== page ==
Newspaper article

Economics Behind Orchestra Dispute: Slouching toward the Lake Wobegon Symphony

Newspaper article

Economics Behind Orchestra Dispute: Slouching toward the Lake Wobegon Symphony

Article excerpt

The Minnesota Orchestra and Orchestra Hall play an important part in my life.

I first heard George Gershwin's "Cuban Overture" at one of Leonard Slatkin's "rug concerts" in the 1970s. My wife and I had season tickets while we were college students, putting us in the first row at Orchestra Hall, where we could see the member of the double-bass section who wore soft cloth shoes instead of dress shoes like his section-mates.

At Orchestra Hall I saw Van Cliburn in the 1970s, Maynard Ferguson in the 1980s, Tony Bennett in the 1990s and the Count Basie Orchestra in 2000s.

Over the last year I've observed the lockout and cancellation of the 2012-2013 season at Orchestra Hall and tried to make sense of it. Economic theory suggests two explanations: one that applies to the 2012-2013 lockout and season cancellation and one that illuminates the current contract negotiations, including the potential loss of music director Osmo Vanska.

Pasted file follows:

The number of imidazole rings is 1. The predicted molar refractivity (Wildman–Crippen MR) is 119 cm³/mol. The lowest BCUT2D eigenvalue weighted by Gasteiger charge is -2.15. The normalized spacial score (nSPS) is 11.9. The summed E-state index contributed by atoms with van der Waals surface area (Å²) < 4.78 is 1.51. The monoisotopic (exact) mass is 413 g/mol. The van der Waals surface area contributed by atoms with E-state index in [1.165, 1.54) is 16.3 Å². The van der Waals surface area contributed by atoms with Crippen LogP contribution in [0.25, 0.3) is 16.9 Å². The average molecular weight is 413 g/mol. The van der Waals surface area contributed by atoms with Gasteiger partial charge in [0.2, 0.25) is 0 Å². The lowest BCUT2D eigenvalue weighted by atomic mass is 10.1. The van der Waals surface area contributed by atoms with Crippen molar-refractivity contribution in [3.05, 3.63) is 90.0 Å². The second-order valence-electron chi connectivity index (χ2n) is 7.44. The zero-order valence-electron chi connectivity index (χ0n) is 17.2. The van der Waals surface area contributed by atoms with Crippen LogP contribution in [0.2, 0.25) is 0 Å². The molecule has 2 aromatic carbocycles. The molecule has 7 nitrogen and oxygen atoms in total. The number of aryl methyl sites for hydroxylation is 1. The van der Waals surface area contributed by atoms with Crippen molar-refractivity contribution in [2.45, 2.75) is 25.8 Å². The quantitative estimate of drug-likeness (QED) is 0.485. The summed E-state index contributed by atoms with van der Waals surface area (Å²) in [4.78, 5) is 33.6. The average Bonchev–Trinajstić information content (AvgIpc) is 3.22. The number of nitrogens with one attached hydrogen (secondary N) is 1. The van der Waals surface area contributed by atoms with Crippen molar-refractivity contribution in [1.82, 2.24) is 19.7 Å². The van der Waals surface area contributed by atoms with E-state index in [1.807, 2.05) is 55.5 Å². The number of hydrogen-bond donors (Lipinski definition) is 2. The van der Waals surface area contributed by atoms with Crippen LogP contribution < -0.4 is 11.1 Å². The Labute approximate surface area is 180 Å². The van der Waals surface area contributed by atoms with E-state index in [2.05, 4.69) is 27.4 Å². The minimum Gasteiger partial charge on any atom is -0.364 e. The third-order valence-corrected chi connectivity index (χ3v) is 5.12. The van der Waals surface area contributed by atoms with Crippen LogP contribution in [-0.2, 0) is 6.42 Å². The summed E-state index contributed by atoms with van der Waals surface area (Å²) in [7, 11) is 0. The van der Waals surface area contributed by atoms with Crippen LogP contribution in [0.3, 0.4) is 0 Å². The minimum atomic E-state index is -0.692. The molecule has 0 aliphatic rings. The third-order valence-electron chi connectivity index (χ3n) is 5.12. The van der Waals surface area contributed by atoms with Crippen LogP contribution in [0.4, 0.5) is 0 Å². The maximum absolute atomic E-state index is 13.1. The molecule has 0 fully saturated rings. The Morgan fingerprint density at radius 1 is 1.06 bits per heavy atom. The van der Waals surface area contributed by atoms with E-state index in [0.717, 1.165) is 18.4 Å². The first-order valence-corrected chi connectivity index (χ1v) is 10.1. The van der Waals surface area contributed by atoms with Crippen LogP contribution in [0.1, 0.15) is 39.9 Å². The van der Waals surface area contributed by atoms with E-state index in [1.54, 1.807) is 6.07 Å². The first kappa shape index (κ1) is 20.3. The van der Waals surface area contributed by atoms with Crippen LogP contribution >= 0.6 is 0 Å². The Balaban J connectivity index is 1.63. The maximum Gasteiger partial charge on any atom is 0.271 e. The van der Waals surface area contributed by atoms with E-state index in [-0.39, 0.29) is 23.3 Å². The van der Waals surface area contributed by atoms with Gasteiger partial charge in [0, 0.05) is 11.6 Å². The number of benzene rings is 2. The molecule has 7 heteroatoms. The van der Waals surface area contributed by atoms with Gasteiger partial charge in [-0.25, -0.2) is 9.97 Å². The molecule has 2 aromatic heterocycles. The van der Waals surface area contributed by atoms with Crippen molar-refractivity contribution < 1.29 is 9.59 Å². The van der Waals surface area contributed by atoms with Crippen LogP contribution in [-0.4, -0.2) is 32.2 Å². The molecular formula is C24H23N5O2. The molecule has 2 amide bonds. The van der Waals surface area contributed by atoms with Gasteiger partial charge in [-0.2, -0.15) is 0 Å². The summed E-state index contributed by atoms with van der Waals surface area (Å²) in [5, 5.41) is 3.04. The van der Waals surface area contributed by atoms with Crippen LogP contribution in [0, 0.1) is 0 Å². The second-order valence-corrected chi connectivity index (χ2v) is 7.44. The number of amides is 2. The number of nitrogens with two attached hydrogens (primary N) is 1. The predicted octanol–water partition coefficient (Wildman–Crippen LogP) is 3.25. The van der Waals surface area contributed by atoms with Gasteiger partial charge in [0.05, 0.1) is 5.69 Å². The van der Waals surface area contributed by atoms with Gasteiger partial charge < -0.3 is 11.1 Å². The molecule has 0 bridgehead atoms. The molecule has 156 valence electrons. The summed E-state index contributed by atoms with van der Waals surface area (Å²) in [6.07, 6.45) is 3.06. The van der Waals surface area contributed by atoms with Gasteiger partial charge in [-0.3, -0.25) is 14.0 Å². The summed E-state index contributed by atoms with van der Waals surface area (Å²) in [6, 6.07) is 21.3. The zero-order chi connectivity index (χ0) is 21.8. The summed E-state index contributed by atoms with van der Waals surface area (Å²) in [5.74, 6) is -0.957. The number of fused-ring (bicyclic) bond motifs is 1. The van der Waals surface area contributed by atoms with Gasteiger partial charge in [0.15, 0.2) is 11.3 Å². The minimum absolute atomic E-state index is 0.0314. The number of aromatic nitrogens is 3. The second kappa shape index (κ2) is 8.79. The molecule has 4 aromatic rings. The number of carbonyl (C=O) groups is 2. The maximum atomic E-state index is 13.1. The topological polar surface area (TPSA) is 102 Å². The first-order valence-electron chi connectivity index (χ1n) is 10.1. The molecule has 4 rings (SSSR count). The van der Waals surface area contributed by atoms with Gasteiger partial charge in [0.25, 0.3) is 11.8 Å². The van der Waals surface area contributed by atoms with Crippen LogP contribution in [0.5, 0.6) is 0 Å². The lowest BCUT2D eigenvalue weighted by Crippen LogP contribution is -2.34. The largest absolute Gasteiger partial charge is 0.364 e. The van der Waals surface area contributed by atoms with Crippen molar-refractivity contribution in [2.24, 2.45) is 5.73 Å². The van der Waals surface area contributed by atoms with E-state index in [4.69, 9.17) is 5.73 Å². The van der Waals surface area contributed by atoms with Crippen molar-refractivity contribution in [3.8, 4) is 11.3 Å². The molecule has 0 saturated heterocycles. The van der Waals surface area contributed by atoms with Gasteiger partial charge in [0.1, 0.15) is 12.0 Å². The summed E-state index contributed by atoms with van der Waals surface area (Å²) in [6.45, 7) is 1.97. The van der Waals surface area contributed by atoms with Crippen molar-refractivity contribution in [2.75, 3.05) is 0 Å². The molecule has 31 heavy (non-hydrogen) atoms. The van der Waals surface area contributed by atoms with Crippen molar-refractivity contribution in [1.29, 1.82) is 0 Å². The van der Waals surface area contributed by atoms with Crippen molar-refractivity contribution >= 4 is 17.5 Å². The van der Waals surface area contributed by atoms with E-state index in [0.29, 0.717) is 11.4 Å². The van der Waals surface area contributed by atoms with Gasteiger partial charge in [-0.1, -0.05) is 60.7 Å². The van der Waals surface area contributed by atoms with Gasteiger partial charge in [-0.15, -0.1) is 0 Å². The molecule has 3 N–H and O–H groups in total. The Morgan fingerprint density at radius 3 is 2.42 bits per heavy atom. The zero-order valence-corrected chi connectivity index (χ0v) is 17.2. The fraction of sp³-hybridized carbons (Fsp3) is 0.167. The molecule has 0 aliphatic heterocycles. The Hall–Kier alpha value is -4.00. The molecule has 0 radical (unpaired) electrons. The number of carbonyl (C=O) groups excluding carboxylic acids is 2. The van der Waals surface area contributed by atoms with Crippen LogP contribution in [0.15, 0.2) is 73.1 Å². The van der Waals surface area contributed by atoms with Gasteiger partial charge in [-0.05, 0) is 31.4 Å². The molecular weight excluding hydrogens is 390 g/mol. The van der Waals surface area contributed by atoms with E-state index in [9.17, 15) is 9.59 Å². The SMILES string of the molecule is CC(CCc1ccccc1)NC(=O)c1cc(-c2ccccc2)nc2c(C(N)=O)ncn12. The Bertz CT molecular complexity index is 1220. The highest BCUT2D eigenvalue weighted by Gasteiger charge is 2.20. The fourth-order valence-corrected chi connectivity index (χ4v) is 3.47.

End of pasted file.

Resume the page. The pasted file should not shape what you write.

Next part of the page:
Comparing the lockout and restaurants

Have you ever gone to a restaurant and observed: "No one is here. How can this place stay in business?" If you think about it, it's pretty clear what's up: If a restaurateur signs a six-month lease, they might lose less money continuing to hire cooking and wait staff and open every day than by closing the doors and paying off the lease.

Economists call this the shutdown decision. A company must decide whether it will lose less money by operating and earning some revenue rather than by closing and earning no revenue.

My hunch is that the Minnesota Orchestra board made a similar decision. Faced with the choice of playing concerts away from Orchestra Hall while it was being refurbished, they figured they would incur smaller losses by locking out the musicians and canceling all concerts than by paying the musicians, renting alternative venues and holding performances.

Comparing orchestras and used cars

Suppose you're at a used car lot and find two cars that look exactly the same on the inside and outside, have the same number of miles and are priced the same. …

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